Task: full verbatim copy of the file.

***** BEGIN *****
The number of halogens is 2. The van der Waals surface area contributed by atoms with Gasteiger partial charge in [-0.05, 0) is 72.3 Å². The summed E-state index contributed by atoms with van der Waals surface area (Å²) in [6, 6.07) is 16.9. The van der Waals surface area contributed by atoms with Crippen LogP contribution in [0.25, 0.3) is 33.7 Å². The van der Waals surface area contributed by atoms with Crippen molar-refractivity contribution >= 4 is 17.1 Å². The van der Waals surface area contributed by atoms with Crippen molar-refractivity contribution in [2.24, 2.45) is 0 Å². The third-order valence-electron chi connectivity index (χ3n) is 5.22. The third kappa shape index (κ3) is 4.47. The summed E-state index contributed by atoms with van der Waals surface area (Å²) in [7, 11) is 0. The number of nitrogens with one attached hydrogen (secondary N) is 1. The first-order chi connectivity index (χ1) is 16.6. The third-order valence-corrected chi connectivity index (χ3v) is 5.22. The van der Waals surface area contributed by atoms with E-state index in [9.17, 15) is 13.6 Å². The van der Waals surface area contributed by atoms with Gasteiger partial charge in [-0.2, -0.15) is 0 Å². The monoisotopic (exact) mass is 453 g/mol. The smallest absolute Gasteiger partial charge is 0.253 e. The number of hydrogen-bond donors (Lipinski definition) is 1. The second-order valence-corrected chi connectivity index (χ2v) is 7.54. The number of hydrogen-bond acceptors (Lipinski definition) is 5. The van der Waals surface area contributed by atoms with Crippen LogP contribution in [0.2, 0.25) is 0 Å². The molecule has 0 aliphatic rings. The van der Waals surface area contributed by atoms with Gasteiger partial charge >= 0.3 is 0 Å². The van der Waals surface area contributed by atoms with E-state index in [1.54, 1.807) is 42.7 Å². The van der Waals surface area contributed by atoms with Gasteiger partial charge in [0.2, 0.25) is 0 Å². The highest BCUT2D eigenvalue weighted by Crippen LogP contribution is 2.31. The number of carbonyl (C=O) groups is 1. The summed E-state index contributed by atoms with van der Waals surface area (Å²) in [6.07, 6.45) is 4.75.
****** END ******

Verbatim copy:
The number of halogens is 2. The van der Waals surface area contributed by atoms with Gasteiger partial charge in [-0.05, 0) is 72.3 Å². The summed E-state index contributed by atoms with van der Waals surface area (Å²) in [6, 6.07) is 16.9. The van der Waals surface area contributed by atoms with Crippen LogP contribution in [0.25, 0.3) is 33.7 Å². The van der Waals surface area contributed by atoms with Crippen molar-refractivity contribution >= 4 is 17.1 Å². The van der Waals surface area contributed by atoms with Crippen molar-refractivity contribution in [2.24, 2.45) is 0 Å². The third-order valence-electron chi connectivity index (χ3n) is 5.22. The third kappa shape index (κ3) is 4.47. The summed E-state index contributed by atoms with van der Waals surface area (Å²) in [7, 11) is 0. The number of nitrogens with one attached hydrogen (secondary N) is 1. The first-order chi connectivity index (χ1) is 16.6. The third-order valence-corrected chi connectivity index (χ3v) is 5.22. The van der Waals surface area contributed by atoms with E-state index in [9.17, 15) is 13.6 Å². The van der Waals surface area contributed by atoms with Gasteiger partial charge in [-0.2, -0.15) is 0 Å². The monoisotopic (exact) mass is 453 g/mol. The smallest absolute Gasteiger partial charge is 0.253 e. The number of hydrogen-bond donors (Lipinski definition) is 1. The second-order valence-corrected chi connectivity index (χ2v) is 7.54. The number of hydrogen-bond acceptors (Lipinski definition) is 5. The van der Waals surface area contributed by atoms with Crippen LogP contribution in [0.2, 0.25) is 0 Å². The molecule has 0 aliphatic rings. The van der Waals surface area contributed by atoms with Gasteiger partial charge >= 0.3 is 0 Å². The van der Waals surface area contributed by atoms with E-state index in [1.54, 1.807) is 42.7 Å². The van der Waals surface area contributed by atoms with Gasteiger partial charge in [0.2, 0.25) is 0 Å². The highest BCUT2D eigenvalue weighted by Crippen LogP contribution is 2.31. The number of carbonyl (C=O) groups is 1. The summed E-state index contributed by atoms with van der Waals surface area (Å²) in [6.07, 6.45) is 4.75.